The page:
Cobalt(II) carbonate

Cobalt(II) carbonate is the inorganic compound with the formula CoCO3. This reddish paramagnetic solid is an intermediate in the hydrometallurgical purification of cobalt from its ores. It is an inorganic pigment, and a precursor to catalysts.[4] Cobalt(II) carbonate also occurs as the rare red/pink mineral spherocobaltite.[5]

Cobalt(II) carbonate
Cobalt(II) carbonate powder
IUPAC name
Cobalt(II) carbonate
Other names
Cobaltous carbonate; cobalt(II) salt
3D model (JSmol)
ECHA InfoCard 100.007.428 Edit this at Wikidata
  • InChI=1S/CH2O3.Co/c2-1(3)4;/h(H2,2,3,4);/q;+2/p-2 ☒N
  • InChI=1/CH2O3.Co/c2-1(3)4;/h(H2,2,3,4);/q;+2/p-2
  • C(=O)([O-])[O-].[Co+2]
Molar mass 118.941 g/mol
Appearance red-pink solid
Density 4.13 g/cm3
Melting point 427 °C (801 °F; 700 K) [2]
decomposes before melting to cobalt(II) oxide (anhydrous)
140 °C (284 °F; 413 K)
decomposes (hexahydrate)
Cobalt (II) Carbonate is insoluble in distilled water.
Solubility soluble in acid
negligible in alcohol, methyl acetate
insoluble in ethanol
Rhombohedral (anhydrous)
Trigonal (hexahydrate)
79.9 J/mol·K[2]
−722.6 kJ/mol[2]
-651 kJ/mol[2]
GHS labelling:
GHS07: Exclamation markGHS08: Health hazard[3]
H302, H315, H317, H319, H335, H351[3]
P261, P280, P305+P351+P338[3]
NFPA 704 (fire diamond)
Lethal dose or concentration (LD, LC):
640 mg/kg (oral, rats)
Except where otherwise noted, data are given for materials in their standard state (at 25 °C [77 °F], 100 kPa).
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Preparation and structureEdit

It is prepared by combining solutions cobaltous sulfate and sodium bicarbonate:

CoSO4 + 2 NaHCO3 → CoCO3 + Na2SO4 + H2O + CO2

This reaction is used in the precipitation of cobalt from an extract of its roasted ores.[4]

CoCO3 adopts a structure like calcite, consisting of cobalt in an octahedral coordination geometry.[6]


Like most transition metal carbonates, cobalt carbonate is insoluble in water, but is readily attacked by mineral acids:

CoCO3 + 2 HCl + 5 H2O → [Co(H2O)6]Cl2 + CO2

It is used to prepare many coordination complexes. The reaction of cobalt(II) carbonate and acetylacetone in the presence of hydrogen peroxide gives tris(acetylacetonato)cobalt(III).[7]

Heating the carbonate proceeds in a typical way for calcining, except that the product becomes partially oxidized:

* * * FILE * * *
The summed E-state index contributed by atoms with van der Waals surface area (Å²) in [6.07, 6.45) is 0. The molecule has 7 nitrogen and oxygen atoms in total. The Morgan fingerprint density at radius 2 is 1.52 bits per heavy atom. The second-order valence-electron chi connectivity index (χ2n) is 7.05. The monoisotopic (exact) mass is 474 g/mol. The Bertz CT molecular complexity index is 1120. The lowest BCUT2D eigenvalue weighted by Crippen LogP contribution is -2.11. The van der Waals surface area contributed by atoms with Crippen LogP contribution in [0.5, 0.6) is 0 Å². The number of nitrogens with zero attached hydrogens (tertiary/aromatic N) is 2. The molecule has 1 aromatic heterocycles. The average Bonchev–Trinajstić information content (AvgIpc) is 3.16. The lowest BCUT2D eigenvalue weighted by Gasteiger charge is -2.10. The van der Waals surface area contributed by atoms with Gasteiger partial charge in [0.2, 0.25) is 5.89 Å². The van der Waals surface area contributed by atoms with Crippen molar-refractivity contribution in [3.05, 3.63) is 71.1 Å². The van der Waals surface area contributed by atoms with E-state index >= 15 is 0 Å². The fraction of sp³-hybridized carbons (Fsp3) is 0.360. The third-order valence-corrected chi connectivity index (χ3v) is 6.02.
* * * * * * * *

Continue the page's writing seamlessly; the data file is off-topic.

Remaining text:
6 CoCO3 + O2 → 2 Co3O4 + 6 CO2

The resulting Co3O4 converts reversibly to CoO at high temperatures.[8]


Cobalt carbonate is a precursor to cobalt carbonyl and various cobalt salts. It is a component of dietary supplements since cobalt is an essential element. It is a precursor to blue pottery glazes, famously in the case of Delftware.

Related compoundsEdit

At least two cobalt(II) carbonate-hydroxides are known: Co2(CO3)(OH)2 and Co6(CO3)2(OH)8·H2O.[9]

The moderately rare spherocobaltite is a natural form of cobalt carbonate, with good specimens coming especially from the Republic of Congo. "Cobaltocalcite" is a cobaltiferous calcite variety that is quite similar in habit to spherocobaltite.[5]


Toxicity has rarely been observed. Animals, including humans, require trace amounts of cobalt, a component of vitamin B12.[4]


  1. ^ "Solubility product constants". Archived from the original on 2012-06-15. Retrieved 2012-05-17.
  2. ^ a b c d "Cobalt(II) carbonate".
  3. ^ a b c Sigma-Aldrich Co., Cobalt(II) carbonate. Retrieved on 2014-05-06.
  4. ^ a b c Donaldson, John Dallas; Beyersmann, Detmar (2005). "Cobalt and Cobalt Compounds". Ullmann's Encyclopedia of Industrial Chemistry. Weinheim: Wiley-VCH. doi:10.1002/14356007.a07_281.pub2.
  5. ^ a b "Spherocobaltite: Spherocobaltite mineral information and data". Retrieved 7 August 2018.
  6. ^ Pertlik, F. (1986). "Structures of hydrothermally synthesized cobalt(II) carbonate and nickel(II) carbonate". Acta Crystallographica Section C. 42: 4–5. doi:10.1107/S0108270186097524.
  7. ^ Bryant, Burl E.; Fernelius, W. Conard (1957). "Cobalt(III) Acetylacetonate". Inorganic Syntheses. pp. 188–189. doi:10.1002/9780470132364.ch53. ISBN 9780470132364.
  8. ^ G.A. El-Shobaky, A.S. Ahmad, A.N. Al-Noaimi and H.G. El-Shobaky Journal of Thermal Analysis and Calorimetry 1996, Volume 46, Number 6 , pp.1801-1808. online abstract
  9. ^ Bhojane, Prateek; Le Bail, Armel; Shirage, Parasharam M. (2019). "A Quarter of a Century After its Synthesis and with >200 Papers Based on its Use, 'Co(CO3)0.5(OH)0.11H2O′ Proves to be Co6(CO3)2(OH)8·H2O from Synchrotron Powder Diffraction Data". Acta Crystallographica Section C: Structural Chemistry. 75 (Pt 1): 61–64. doi:10.1107/S2053229618017734. PMID 30601132. S2CID 58657483.

External linksEdit